December 05, 2013

1. Foreign flavor. The international presence seemed to be way up this year — in both attendance and exhibitors. Although RSNA could not provide figures from 2012 to compare with 2013, they said there were 9,551 international attendees at the show this year, out of a total of 48,991 participants. There were pavilions dedicated to Korean, German, and Japanese companies, a “France Presents” area split between two booths focusing on oncologic imaging, and of course a slew of foreign-based stand-alones. RSNA also did its part to support the worldwide presence: this year they expanded the Global Connection booth and offered sessions in Spanish, French, Chinese, Japanese and Russian. One OEM representative also told DOTmed News that translation services at the booth was becoming an increasing necessity.


2. Frozen organs. GE Healthcare’s big unveil at the show was a new 256 row/512 slice CT scanner — the 510(k) pending Revolution CT — which was built from the ground up. In addition to spatial resolution and low dose, the new scanner uses SnapShot Freeze motion correction technology to effectively image the heart in one beat.

Siemens Healthcare’s big news this year is a body MRI solution called FREEZEit, which is able to image the entire abdomen in about two seconds — enough time to freeze motion even if there is free breathing. Motion has been a big obstacle with body MRI. Siemens’ FREEZEit technology received U.S. Food and Drug Administration approval in early November.

3. The cloud has come back. In 2011, talk of the cloud was everywhere. At last year’s show, whether it was because companies were concerned about “cloud fatigue” or because the big updates were still in the works, talk of the cloud was limited. At RSNA 2013, the cloud was back with a vengeance. Nearly every IT Health company we spoke with had updates or brand new products tied into cloud-based solutions.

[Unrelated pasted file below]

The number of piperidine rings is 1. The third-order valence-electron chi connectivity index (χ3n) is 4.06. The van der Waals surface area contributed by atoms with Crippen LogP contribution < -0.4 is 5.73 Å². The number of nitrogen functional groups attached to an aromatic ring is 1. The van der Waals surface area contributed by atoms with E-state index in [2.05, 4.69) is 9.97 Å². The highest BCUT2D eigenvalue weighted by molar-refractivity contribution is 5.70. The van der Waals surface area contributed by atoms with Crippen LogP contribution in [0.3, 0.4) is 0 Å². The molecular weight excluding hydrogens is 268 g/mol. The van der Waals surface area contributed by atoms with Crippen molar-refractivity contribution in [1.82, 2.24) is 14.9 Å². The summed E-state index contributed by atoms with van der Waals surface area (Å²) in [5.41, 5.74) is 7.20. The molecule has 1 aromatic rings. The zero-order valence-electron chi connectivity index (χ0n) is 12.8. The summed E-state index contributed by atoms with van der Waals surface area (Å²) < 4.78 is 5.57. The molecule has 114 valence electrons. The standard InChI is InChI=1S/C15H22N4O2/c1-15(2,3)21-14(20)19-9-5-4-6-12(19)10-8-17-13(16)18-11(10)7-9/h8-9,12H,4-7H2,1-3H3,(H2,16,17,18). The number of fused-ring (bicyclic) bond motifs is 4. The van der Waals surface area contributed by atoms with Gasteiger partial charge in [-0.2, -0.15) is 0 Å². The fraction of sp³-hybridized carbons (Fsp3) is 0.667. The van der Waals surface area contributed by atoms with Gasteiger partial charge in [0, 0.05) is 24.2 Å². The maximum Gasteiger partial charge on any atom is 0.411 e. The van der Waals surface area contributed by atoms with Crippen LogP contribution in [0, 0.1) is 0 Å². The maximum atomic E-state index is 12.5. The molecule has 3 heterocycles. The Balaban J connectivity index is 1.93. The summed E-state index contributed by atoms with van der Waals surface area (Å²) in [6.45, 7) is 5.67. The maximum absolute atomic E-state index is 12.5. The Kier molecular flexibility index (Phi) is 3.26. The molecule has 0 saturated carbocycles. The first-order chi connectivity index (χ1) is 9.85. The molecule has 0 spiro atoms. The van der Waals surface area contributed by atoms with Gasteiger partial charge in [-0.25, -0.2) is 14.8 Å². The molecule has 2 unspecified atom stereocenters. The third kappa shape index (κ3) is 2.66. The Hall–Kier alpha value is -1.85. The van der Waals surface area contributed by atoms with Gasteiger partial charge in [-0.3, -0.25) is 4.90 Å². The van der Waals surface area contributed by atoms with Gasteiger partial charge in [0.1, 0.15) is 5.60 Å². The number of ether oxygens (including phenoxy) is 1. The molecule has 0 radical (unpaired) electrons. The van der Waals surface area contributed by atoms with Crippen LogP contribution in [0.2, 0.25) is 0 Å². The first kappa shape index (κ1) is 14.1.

Interestingly, vendors also see cloud-based solutions and VNAs as another way to reduce dose — still a big concern in imaging. If an imaging procedure is ordered, having the ability to check if a similar procedure was done cuts down on needless exams, thereby reducing additional radiation exposure to the patient. However, a big part of that challenge is being able to grab all similar images for a given patient even though there may be different patient numbers assigned to an individual depending on where they’ve had procedures done. So software providers have started to depend on increasingly unique levels of identification to scrub lists and ultimately provide the needed information. Unique identifiers might start with first and last name, date of birth and then move on to social security number.

4. Gadgets and gizmos aplenty. Many of the products at RSNA showed how technological advances on the consumer electronics side are slowly but surely making their way into health care — by no means a new trend, but one that’s rapidly accelerating and making machines sleeker, smaller and more efficient. For example, Samsung’s flat panel detectors carried over TFT technology already used in its retail products to increase image quality while lowering dose, while Sony, which dominates 80 percent of the market share for ultrasound recorders, leveraged its consumer electronics technology to release a new model of its self-proclaimed world’s smallest digital ultrasound printer — the UP-D897.
5. Ultrasound front and center. Not only did Konica Minolta announce that it’s throwing its hat in the ultrasound market for the first time ever with the release of its Sonimage P3 hand-held ultrasound device, and not only did Samsung debut an expanded ultrasound family of products to further signal its commitment to the diagnostic imaging market — it’s also on the minds of breast cancer experts looking to use it for the first time as a dense-breast screening tool with GE’s Invenia Automated Breast Ultrasound System. In short, ultrasound is the modality of the moment because it hits all the sweet spots for health care administrators: it’s low-dose, cost efficient, and reimbursable.

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